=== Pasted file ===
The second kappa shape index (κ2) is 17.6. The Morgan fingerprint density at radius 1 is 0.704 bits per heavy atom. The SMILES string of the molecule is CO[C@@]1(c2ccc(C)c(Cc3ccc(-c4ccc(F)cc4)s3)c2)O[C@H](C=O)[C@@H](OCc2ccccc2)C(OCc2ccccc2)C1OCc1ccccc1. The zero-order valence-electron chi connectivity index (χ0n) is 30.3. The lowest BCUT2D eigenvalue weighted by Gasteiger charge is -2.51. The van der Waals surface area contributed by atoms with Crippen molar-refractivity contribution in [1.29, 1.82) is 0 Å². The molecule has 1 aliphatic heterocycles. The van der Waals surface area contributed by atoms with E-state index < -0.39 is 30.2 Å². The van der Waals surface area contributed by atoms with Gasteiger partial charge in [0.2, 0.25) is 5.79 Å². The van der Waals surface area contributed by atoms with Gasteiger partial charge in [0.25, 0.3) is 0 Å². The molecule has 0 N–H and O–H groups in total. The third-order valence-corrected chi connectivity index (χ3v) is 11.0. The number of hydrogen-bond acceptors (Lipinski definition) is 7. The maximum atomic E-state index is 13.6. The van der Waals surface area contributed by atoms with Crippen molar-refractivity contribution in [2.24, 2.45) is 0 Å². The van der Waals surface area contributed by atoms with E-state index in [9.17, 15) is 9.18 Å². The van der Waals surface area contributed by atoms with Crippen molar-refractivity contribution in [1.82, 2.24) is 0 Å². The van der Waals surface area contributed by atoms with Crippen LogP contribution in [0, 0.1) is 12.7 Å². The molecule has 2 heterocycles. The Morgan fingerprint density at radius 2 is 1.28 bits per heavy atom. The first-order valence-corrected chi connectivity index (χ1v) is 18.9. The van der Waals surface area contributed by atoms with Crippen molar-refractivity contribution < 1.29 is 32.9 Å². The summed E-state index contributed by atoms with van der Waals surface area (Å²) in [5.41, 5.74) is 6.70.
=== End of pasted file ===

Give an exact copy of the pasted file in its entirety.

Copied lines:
The second kappa shape index (κ2) is 17.6. The Morgan fingerprint density at radius 1 is 0.704 bits per heavy atom. The SMILES string of the molecule is CO[C@@]1(c2ccc(C)c(Cc3ccc(-c4ccc(F)cc4)s3)c2)O[C@H](C=O)[C@@H](OCc2ccccc2)C(OCc2ccccc2)C1OCc1ccccc1. The zero-order valence-electron chi connectivity index (χ0n) is 30.3. The lowest BCUT2D eigenvalue weighted by Gasteiger charge is -2.51. The van der Waals surface area contributed by atoms with Crippen molar-refractivity contribution in [1.29, 1.82) is 0 Å². The molecule has 1 aliphatic heterocycles. The van der Waals surface area contributed by atoms with E-state index < -0.39 is 30.2 Å². The van der Waals surface area contributed by atoms with Gasteiger partial charge in [0.2, 0.25) is 5.79 Å². The van der Waals surface area contributed by atoms with Gasteiger partial charge in [0.25, 0.3) is 0 Å². The molecule has 0 N–H and O–H groups in total. The third-order valence-corrected chi connectivity index (χ3v) is 11.0. The number of hydrogen-bond acceptors (Lipinski definition) is 7. The maximum atomic E-state index is 13.6. The van der Waals surface area contributed by atoms with Crippen molar-refractivity contribution in [2.24, 2.45) is 0 Å². The van der Waals surface area contributed by atoms with E-state index in [9.17, 15) is 9.18 Å². The van der Waals surface area contributed by atoms with Crippen molar-refractivity contribution in [1.82, 2.24) is 0 Å². The van der Waals surface area contributed by atoms with Crippen LogP contribution in [0, 0.1) is 12.7 Å². The molecule has 2 heterocycles. The Morgan fingerprint density at radius 2 is 1.28 bits per heavy atom. The first-order valence-corrected chi connectivity index (χ1v) is 18.9. The van der Waals surface area contributed by atoms with Crippen molar-refractivity contribution < 1.29 is 32.9 Å². The summed E-state index contributed by atoms with van der Waals surface area (Å²) in [5.41, 5.74) is 6.70.